The Best British Short Stories 2012
- Paperback | 240 pages
- 129 x 198 x 18mm | 235.87g
- 15 Apr 2012
- Salt Publishing
- Cambridge, United Kingdom
Other books in this series
29 Jun 2016
17 Jul 2017
01 May 2011
15 Apr 2013
15 Apr 2012
15 Jul 2019
Table of contents
Robert Shearman - The Dark Space in the House in the House in the Garden at the Centre of the World
Stuart Evers - What's in Swindon?
HP Tinker - Alice in Time & Space and Various Major Cities
Jaki McCarrick - The Visit
Dan Powell - Half-mown Lawn
Julian Gough - `I'm the Guy Who Wrote The Wild Bunch'
Joel Lane - Those Who Remember
Stella Duffy - To Brixton Beach
Socrates Adams - Wide and Deep
Jo Lloyd - Tarnished Sorry Open
Jonathan Trigell - Aperitifs With Mr Hemingway
Neil Campbell - Sun on Prospect Street
Ramsey Campbell - The Room Beyond
Will Self - iAnna
Alison MacLeod - The Heart of Denis Noble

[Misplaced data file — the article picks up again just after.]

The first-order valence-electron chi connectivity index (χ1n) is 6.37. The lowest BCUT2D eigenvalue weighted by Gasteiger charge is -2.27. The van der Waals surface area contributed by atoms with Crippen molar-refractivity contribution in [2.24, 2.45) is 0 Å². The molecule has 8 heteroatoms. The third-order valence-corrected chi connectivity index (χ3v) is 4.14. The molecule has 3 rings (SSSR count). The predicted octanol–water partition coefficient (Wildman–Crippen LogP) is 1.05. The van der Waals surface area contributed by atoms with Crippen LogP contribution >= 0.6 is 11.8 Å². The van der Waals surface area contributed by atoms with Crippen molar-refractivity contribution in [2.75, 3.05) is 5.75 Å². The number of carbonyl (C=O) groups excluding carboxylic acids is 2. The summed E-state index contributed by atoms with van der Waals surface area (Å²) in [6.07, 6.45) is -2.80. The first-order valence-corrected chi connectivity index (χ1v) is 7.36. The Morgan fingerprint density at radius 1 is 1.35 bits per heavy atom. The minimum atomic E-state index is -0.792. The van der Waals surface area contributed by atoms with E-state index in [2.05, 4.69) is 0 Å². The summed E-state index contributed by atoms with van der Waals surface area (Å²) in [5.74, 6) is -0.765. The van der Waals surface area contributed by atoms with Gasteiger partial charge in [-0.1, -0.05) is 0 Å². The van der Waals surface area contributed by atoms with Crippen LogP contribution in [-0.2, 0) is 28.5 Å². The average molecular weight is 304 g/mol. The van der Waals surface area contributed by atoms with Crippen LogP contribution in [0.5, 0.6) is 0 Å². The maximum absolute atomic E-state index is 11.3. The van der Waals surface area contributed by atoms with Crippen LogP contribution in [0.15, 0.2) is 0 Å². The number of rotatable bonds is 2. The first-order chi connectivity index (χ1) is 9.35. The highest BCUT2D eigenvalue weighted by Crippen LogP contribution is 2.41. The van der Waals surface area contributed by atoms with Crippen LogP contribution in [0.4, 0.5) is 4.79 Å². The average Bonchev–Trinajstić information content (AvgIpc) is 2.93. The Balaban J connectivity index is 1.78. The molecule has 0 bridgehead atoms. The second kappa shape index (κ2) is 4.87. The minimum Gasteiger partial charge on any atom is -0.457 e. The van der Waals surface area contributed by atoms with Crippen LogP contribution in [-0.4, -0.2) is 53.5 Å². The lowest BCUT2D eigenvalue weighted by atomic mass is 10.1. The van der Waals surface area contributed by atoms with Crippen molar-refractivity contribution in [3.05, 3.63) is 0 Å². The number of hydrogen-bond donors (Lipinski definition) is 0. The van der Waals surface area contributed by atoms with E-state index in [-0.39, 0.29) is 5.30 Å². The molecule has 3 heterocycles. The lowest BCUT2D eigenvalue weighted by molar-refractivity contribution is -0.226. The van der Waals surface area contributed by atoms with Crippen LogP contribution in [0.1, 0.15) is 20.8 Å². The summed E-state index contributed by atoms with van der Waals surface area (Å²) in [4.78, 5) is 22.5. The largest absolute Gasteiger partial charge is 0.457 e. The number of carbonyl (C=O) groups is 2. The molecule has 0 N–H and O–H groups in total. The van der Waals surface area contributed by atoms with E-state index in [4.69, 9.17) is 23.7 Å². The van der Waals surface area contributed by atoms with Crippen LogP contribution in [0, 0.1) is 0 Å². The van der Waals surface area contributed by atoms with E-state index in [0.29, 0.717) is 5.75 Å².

Jon McGregor - We Wave and Call
Jeanette Winterson - All I Know About Gertrude Stein
Michael Marshall Smith - Sad, Dark Thing
AK Benedict - The Last Library
About Nicholas Royle
Socrates Adams lives in Manchester and works as a bookseller. His first novel, Everything's Fine, was published by Transmission Print in January 2012. He has had stories published in Shoestring, Word Soup: Year One and Murmurations: An Anthology of Uncanny Stories About Birds.
A.K. Benedict read English at Cambridge and studied creative writing at Sussex. She has composed film and TV soundtracks and has published short stories and poems in small journals. Her first novel, The Beauty of Murder, is due to be published in late 2012.
Neil Campbell is from Manchester. He has appeared three times in Best British Short Stories. He has two collections of short fiction published Broken Doll and Pictures from Hopper. He also has two collections of flash fiction, Ekphrasis and Fog Lane. Salt published his debut novel, Sky Hooks in 2016. Zero Hours is the sequel to that book, and forms the second part of a Manchester Trilogy.
Ramsey Campbell is the author of numerous novels and short story collections. He has been described, by the Oxford Companion to English Literature, as `Britain's most respected living horror writer'. He is the President of both the British Fantasy Society and the Society of Fantastic Films. He lives on Merseyside.